First drive: Mercedes-Benz EQE 500 4Matic prototype review

The electric E-Class is an alternative to the ultra-refined EQS recipe.

This unassuming cold-weather prototype is our first experience with the all-electric alternative for the Mercedes-Benz E-Class. It’s a four wheel-drive EQE500 4Matic and a car that is more advanced than the rear-wheel drive EQE 350+ I tried from the passenger seat in February. It is also much more powerful.

The EQE 402bhp is the most powerful planned’mainline’ EQE. It uses a dual-motor driveline that utilizes hardware similar to the Mercedes-Benz EQS 450 4Matic. This is 114bhp higher than the EQE 350+, but still 67bhp lower than the AMG-equipped EQE 43 4Matic. It’s also a significant improvement over the 617bhp AMG EQE 534Matic.

The EQE 300+ is the bookend to the range at the lower ends. This means that the EQE lineup will include five models at launch later in the year.

A standard 90kWh battery provides energy. It can be heated or cooled while on the move. This preconditioning process is designed to ensure that the battery can accept the fastest possible charge.

The EQE 350+ claims that the battery can provide a WLTP range up to 410 miles. Mercedes-Benz has not yet made any claims about the EQE 500 4Matic’s range, but it did admit that the all-paw version can’t match its rear-drive sibling. According to Mercedes-Benz, the maximum charging speed is 170kW. That’s 155 miles in just 15 minutes.

Although they share a design heritage and key details, the EQE looks smarter than the EQS. It has more balanced proportions thanks to its smaller dimensions, lower overall height and shorter bootline.

The rear is where the biggest differences are between the two first cars built on Mercedes’ EV-specific EVA platform. The EQE has a traditional bootlid, instead of the large liftback tailgate that is used by the EQS. It also features a subtle lip spoiler and a full-width LED strip between the tail-lights.

The EQS inside gives you a sense of familiarity. Although the driving position isn’t quite as low as the Porsche Taycan, it is still comfortable enough to feel very snug.

The high center console and the relatively shallow glass in frameless doors add to this feeling.

Buyers can also choose from separate instrument- and portrait-orientated infotainment screens or Mercedes’ incredible Hyperscreen that spans the entire width of their dashboard.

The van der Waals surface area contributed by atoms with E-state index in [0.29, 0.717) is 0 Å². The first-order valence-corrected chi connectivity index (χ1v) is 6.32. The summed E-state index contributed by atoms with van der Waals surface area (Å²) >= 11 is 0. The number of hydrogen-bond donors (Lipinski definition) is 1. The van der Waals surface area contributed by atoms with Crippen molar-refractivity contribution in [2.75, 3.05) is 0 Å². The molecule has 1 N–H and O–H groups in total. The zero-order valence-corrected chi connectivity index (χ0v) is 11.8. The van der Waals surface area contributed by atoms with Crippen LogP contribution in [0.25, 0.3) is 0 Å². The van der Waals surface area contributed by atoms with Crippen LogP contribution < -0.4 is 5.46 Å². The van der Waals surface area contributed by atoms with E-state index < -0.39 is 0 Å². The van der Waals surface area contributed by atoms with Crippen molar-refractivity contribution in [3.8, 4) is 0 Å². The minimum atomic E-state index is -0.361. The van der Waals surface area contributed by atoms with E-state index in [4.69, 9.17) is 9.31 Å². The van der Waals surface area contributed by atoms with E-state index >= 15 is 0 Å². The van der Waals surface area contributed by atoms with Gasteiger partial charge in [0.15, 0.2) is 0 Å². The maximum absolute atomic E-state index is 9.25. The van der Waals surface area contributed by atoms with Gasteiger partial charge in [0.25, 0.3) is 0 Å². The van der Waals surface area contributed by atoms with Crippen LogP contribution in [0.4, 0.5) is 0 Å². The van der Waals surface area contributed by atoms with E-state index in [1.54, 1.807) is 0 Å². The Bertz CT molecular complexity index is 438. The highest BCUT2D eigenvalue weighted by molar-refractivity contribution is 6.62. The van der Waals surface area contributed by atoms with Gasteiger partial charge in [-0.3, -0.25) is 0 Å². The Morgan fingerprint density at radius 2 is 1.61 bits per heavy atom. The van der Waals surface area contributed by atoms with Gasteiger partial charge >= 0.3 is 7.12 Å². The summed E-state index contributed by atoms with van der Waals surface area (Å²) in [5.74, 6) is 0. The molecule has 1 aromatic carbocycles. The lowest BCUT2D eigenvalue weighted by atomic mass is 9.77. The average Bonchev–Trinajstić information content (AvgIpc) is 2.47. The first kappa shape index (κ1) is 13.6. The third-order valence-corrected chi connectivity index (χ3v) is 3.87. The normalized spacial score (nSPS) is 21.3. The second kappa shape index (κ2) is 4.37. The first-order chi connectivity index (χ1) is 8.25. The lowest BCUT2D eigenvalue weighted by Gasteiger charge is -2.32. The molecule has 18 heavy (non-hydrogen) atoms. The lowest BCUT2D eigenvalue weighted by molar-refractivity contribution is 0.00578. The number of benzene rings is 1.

The EQE’s first impression is in refinement. It’s silky smooth and whisper-quiet even by EV standards, just like the EQS.

Although the steering is direct and Mercedes-style, it’s a bit heavier than the EQS. The EQE is easy to use and has a good sense of balance.

The performance is excellent and the car responds well to your commands, as you would expect. The EQE measures 4946mm in length, but accelerates with the same enthusiasm and athleticism as a lighter, smaller car. In 5.3 seconds, we expect to reach 62mph.

The EV’s near-silent power delivery can make driving on ice difficult. The 4Matic system’s on-demand torque-channelling and rapid-acting stability controller provide EQE with remarkable traction and all-round predictability.

It was able to settle nicely on a twisting handling circuit and during prolonged instances of opposite lock. The car also came with optional four-wheel steering. It has a very solid feeling of integrity.

Its ultra-stiff body is responsible for part of this solidity, which is more rigid than the EQS.

Although I don’t pretend to know what the EQE is like on the road I did spend a lot of time on ice skating with a lot of oversteering and a bigger smile on my face, it’s definitely more agile and determined that the EQS.

This EV is for those who love to drive and not those who enjoy relaxing in the back. Next month will show that we can drive the final production version of Mercedes’ EQ models.

Mercedes-Benz EQE500 4Matic prototype specifications

Price PS75,000 (estimated). Engine 2x electric motors, Power 402bhp Transmission one-speed automatic all-wheel drive 0-62mph in 5.0sec (estimated). Top speed not specified Battery 90kWh Tax band 11% Rivals Audi E-tron GT Porsche Taycan Tesla Model S